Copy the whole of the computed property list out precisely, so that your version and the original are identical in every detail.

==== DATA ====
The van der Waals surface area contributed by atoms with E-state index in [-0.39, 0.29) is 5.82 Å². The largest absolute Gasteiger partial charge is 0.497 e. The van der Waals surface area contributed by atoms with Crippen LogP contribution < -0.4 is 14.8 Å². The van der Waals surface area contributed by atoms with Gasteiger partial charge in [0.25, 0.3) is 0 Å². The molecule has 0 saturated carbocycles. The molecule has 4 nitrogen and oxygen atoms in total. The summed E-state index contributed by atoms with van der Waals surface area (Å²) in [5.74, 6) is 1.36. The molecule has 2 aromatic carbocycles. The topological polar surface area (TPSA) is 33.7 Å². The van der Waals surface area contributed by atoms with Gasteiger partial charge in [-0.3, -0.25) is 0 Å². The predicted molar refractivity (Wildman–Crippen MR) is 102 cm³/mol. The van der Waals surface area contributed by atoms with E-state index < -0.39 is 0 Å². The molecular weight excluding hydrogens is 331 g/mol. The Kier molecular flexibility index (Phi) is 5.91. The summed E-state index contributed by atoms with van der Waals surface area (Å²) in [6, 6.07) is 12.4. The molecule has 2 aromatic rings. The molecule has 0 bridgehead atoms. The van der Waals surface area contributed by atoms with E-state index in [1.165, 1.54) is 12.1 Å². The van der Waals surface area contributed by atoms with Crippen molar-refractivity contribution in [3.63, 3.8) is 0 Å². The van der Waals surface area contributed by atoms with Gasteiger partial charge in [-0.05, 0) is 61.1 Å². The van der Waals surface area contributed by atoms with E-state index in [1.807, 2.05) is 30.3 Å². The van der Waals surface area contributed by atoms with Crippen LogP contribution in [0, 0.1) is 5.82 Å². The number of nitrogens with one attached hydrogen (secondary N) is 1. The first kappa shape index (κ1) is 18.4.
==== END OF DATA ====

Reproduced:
The van der Waals surface area contributed by atoms with E-state index in [-0.39, 0.29) is 5.82 Å². The largest absolute Gasteiger partial charge is 0.497 e. The van der Waals surface area contributed by atoms with Crippen LogP contribution < -0.4 is 14.8 Å². The van der Waals surface area contributed by atoms with Gasteiger partial charge in [0.25, 0.3) is 0 Å². The molecule has 0 saturated carbocycles. The molecule has 4 nitrogen and oxygen atoms in total. The summed E-state index contributed by atoms with van der Waals surface area (Å²) in [5.74, 6) is 1.36. The molecule has 2 aromatic carbocycles. The topological polar surface area (TPSA) is 33.7 Å². The van der Waals surface area contributed by atoms with Gasteiger partial charge in [-0.3, -0.25) is 0 Å². The predicted molar refractivity (Wildman–Crippen MR) is 102 cm³/mol. The van der Waals surface area contributed by atoms with E-state index < -0.39 is 0 Å². The molecular weight excluding hydrogens is 331 g/mol. The Kier molecular flexibility index (Phi) is 5.91. The summed E-state index contributed by atoms with van der Waals surface area (Å²) in [6, 6.07) is 12.4. The molecule has 2 aromatic rings. The molecule has 0 bridgehead atoms. The van der Waals surface area contributed by atoms with E-state index in [1.165, 1.54) is 12.1 Å². The van der Waals surface area contributed by atoms with Crippen molar-refractivity contribution in [3.63, 3.8) is 0 Å². The van der Waals surface area contributed by atoms with Gasteiger partial charge in [-0.05, 0) is 61.1 Å². The van der Waals surface area contributed by atoms with E-state index in [1.807, 2.05) is 30.3 Å². The van der Waals surface area contributed by atoms with Crippen LogP contribution in [0, 0.1) is 5.82 Å². The number of nitrogens with one attached hydrogen (secondary N) is 1. The first kappa shape index (κ1) is 18.4.